SHEA Comments on CDC's Vital Signs Report Showing Poor Prescribing Practices in U.S. Hospitals

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As antibiotic use in hospitals becomes more frequent, the Society for Healthcare Epidemiology of America (SHEA) urges hospitals and healthcare systems to step up efforts to protect patients by improving antibiotic-prescribing practices. A new Vital Signs report released by the Centers for Disease Control and Prevention (CDC) spotlights the issue of antibiotic overuse as a threat to patient safety, recommending all hospitals implement antimicrobial stewardship programs.

“Antibiotics are a precious resource, yet for decades we have not had a systematic approach in hospitals across the U.S. to ensure they are used wisely,” says Sara Cosgrove, MD, MS, associate professor of medicine and epidemiology at Johns Hopkins University and chair of SHEA’s Antimicrobial Stewardship Taskforce.  “Antimicrobial stewardship programs are a critical step toward stemming the tide of antibiotic resistance and ensuring patients are receiving the right antibiotic, at the right dose and for the right duration.”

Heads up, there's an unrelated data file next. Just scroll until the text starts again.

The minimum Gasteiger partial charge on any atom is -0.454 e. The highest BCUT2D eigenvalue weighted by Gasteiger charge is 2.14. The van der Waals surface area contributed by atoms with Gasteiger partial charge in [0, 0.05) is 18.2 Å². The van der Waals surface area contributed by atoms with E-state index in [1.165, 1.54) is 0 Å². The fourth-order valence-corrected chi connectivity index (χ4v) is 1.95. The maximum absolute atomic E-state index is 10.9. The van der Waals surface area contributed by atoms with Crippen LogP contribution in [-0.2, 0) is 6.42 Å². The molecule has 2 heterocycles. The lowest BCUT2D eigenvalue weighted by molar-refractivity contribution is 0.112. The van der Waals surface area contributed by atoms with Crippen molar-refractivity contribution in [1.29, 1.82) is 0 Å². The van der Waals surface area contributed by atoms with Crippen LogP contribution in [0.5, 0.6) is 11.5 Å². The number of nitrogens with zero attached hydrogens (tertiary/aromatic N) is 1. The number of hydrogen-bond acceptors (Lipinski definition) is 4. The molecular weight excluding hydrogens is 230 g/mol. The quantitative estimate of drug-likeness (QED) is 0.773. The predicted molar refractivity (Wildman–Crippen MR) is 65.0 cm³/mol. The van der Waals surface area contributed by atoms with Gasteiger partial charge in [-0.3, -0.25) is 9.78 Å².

Curbing unnecessary use of antibiotics is one of the best defenses against the spread of drug-resistant infections. The CDC report shows that clinicians in some hospitals prescribe three times as many antibiotics than clinicians in other hospitals, even though patients were receiving care in similar areas of each hospital. The report also found that a 30 percent reduction in use of the antibiotics could reduce Clostridium difficile infections by more than 25% in hospitals. C. difficile is bacteria that can cause severe diarrhea in patients who are exposed to antibiotics.  The report includes a checklist to help hospital leadership preserve the effectiveness of antibiotics.

“Routine overuse of antibiotics causes harm to patients by putting them at risk for development of antibiotic-resistant infections and side effects such as C. difficile infections. Antimicrobial stewardship programs can help clinicians make good choices about the antibiotics they prescribe for their hospitalized patients,” adds Cosgrove. 

SHEA is a recognized leader in promoting judicious antibiotic use in patients and populations via research and education in the area of antimicrobial stewardship. Together with several partner organizations, SHEA has developed a new website, Stewardship-Education.org, to assist clinicians with improving the use of antibiotics in healthcare settings.

Source: SHEA

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